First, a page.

Point.51 Magazine issue 1 (the Journey issue) is out now. We travel from Serbia to the French-Italian border, to the North of England and the often-maligned French city of Calais to explore the journey undertaken by asylum seekers searching for sanctuary, as well as that of the ordinary citizens living in the towns and communities caught up in the largest mass movement of people to and across Europe since World War II.
Point.51 magazine is a independent print publication exploring essential contemporary issues in Europe — one at a time. Stories broken quickly are often stories half told. We take a different approach. In each edition of Point.51 magazine we explore a single theme, working slowly and in depth to try and understand the complex realities beyond the headlines. We’re interested in human experiences and individual perspectives from the ground up, staying with the issues we cover for sustained periods of time. We want to be challenged and inspired by the stories we work on. We choose them because we think they matter, working with people from around the world who share our commitment to a different kind of journalism in order to produce a thorough, honest, and meaningful print magazine that is more than a sum of its parts.
In this issue
Crossing the Valley
After border checks were temporarily reintroduced in the wake of the Paris Attacks, we see how the residents of La Roya responded when thousands of asylum seekers suddenly arrived in their otherwise quiet valley.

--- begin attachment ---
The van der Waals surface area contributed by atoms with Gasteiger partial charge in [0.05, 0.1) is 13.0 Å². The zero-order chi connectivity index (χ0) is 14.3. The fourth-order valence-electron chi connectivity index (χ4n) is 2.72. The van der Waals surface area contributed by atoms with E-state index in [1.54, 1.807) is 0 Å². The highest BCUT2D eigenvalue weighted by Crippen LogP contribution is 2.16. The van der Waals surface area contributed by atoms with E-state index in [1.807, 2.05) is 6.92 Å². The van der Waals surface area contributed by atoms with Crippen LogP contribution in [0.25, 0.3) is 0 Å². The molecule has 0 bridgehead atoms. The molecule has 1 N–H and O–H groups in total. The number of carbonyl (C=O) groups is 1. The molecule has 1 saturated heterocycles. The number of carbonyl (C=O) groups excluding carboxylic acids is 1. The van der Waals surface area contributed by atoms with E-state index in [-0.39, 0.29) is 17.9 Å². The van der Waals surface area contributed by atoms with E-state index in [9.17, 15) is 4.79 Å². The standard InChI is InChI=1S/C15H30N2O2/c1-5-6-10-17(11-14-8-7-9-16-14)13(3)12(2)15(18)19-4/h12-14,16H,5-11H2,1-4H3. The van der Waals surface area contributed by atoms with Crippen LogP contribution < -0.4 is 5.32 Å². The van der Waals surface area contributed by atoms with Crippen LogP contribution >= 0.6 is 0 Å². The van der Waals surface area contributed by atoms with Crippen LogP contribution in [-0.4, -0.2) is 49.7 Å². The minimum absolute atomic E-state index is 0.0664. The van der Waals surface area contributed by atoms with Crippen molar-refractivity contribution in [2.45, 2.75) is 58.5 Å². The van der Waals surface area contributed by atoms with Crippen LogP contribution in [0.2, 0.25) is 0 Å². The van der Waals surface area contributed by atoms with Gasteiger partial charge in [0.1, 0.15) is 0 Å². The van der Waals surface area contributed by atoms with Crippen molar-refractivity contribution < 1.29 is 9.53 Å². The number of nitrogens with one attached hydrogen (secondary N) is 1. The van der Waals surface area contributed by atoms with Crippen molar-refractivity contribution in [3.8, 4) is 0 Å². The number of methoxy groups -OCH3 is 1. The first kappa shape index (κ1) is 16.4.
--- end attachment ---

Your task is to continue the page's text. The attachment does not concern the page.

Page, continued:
The Cuban Connection
We learn why some Cuban asylum seekers are being drawn to Serbia, as entry to the United States has become increasingly difficult.Calais Belle Ma Ville
Calais has become synonymous with some of the most controversial aspects of the “refugee crisis” and is known to most only as the former site of the “Jungle”. Now efforts to rebuild a troubled tourism industry are underway – but not everyone agrees on the direction.
Having travelled across Europe to reach the UK, asylum seekers then face a second journey as they adjust to British society. It is a journey that can often be as physically and mentally challenging as the first.
Irish photographer Jonathan Ho photographed those who call Ireland home, while having a dual or shared sense of national and cultural identity.
After the Snow
Istanbul has been through a lot in recent years. But in January 2017, as more than a foot of snow began to fall, everything came to a stop.
136 pages, 242 x 167 mm